How to Get Full Tuition Scholarships
Principles of Increase podcast episode #4.
Show Sponsor: SoFi Student Loan Refinancing
Today’s guest is Brenda High, MS of The Scholarshop Mom. Ms. Brenda High, President of Career Fitness, LLC and affectionately known Scholarshopmom has assisted over 500 students in finding full tuition scholarships. She has conducted numerous scholarship strategy workshops for parents and students throughout the Chicago Southland area on financial aid and how to reduce the cost of a college education. She is passionate about helping students explore their career goals and keeping them out of debt by helping them research scholarships.
Becoming the guardian of her sister’s children prompted her to think, very early on, about how to send her nephews to college. Having secured full-tuition scholarship for both boys, she knew that it was time to share information on how much money was available to help children go to college debt-free. She became so successful, that she decided to start a blog/website and offera workshops to students and parents to navigate the world of of obtaining full tuition scholarships.
What You’ll Learn about How to Go to College with No Debt:
- When to start preparing children mentally and academically for college and scholarships
- Options for students who are academic “late bloomers”
- Options for students who are not good testers
- Figuring out if your high schooler should work or apply for scholarships instead
Keys to Getting College Scholarships:
- Discuss college and money early and often with your kids. (Brenda started with her 3-year-old nephew!)
- 90% of the students Brenda works with get full-tuition scholarships!
- Tuition scholarships are often “merit-based” and not “need-based.”
- If the debt-free college is the goal, students should only apply to colleges where they will get full tuition scholarships (you can find that out up front) to get the best use of their scholarship searching efforts.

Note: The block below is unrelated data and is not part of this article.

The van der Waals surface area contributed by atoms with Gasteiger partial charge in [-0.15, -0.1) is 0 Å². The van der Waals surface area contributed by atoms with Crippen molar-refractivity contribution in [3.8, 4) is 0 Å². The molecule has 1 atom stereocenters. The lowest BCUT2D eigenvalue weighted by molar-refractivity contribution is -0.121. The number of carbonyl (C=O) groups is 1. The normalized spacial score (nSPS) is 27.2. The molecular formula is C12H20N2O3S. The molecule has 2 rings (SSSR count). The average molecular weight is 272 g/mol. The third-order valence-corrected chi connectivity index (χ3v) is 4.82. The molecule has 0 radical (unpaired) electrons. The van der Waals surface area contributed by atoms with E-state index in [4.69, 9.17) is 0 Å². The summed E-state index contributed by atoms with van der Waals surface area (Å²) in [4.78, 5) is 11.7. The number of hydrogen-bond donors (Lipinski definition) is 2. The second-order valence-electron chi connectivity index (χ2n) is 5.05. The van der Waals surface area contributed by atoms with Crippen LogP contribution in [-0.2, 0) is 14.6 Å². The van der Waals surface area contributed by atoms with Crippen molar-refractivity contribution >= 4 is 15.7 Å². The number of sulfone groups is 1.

- Starting in 8th grade, you should be able to pinpoint career goals and interests. See what your children are naturally drawn to and invest time, money and resources into cultivating that gift or interest
- Grades are important for scholarships, but it is also important to volunteer and be involved in extra-curricular activities. These activities should be purpose driven and translate into career paths.
- Some scholarships include: overcoming obstacles, having an illness or disability
- Try to set career goals early on (as early as Freshman year) to be strategic about extra-curricular activities and volunteerism.
- Colleges don’t want kids who are “just smart.” They want students who have a commitment to community service, leadership and are well-rounded aside from academics.
- Many scholarship dollars go unclaimed because high school students don’t prepare themselves for the scholarship requirements!
- Many scholarships require a 3.0 GPA or more.
- There is power in a well-crafted personal statement when other factors (grades, etc.) are less than ideal. These should very well written and can be re-used for multiple applications
- The numbers game: apply for as many as possible to increase the odds of obtaining a scholarship.
- Scholarship applications should start as soon as possible. Senior year is too late! There are scholarships that can be awarded as early as kindergarten!
- It’s best to find scholarship congruent to skills, abilities and interest.
- Top Udemy eCourses for Scholarships ($20-$50)
- Scholarshop Mom
- Get Direct Access to Scholarship Experts
- Gate Millenium Scholar Programs
- Jack Kent Cook Foundation
Related Post: How I Invest for My Kids’ College
Favorite Principle of Increase
- The early bird gets the worm
- Be the job great or small do it well or not at all. Booker T. Washington- Up From Slavery
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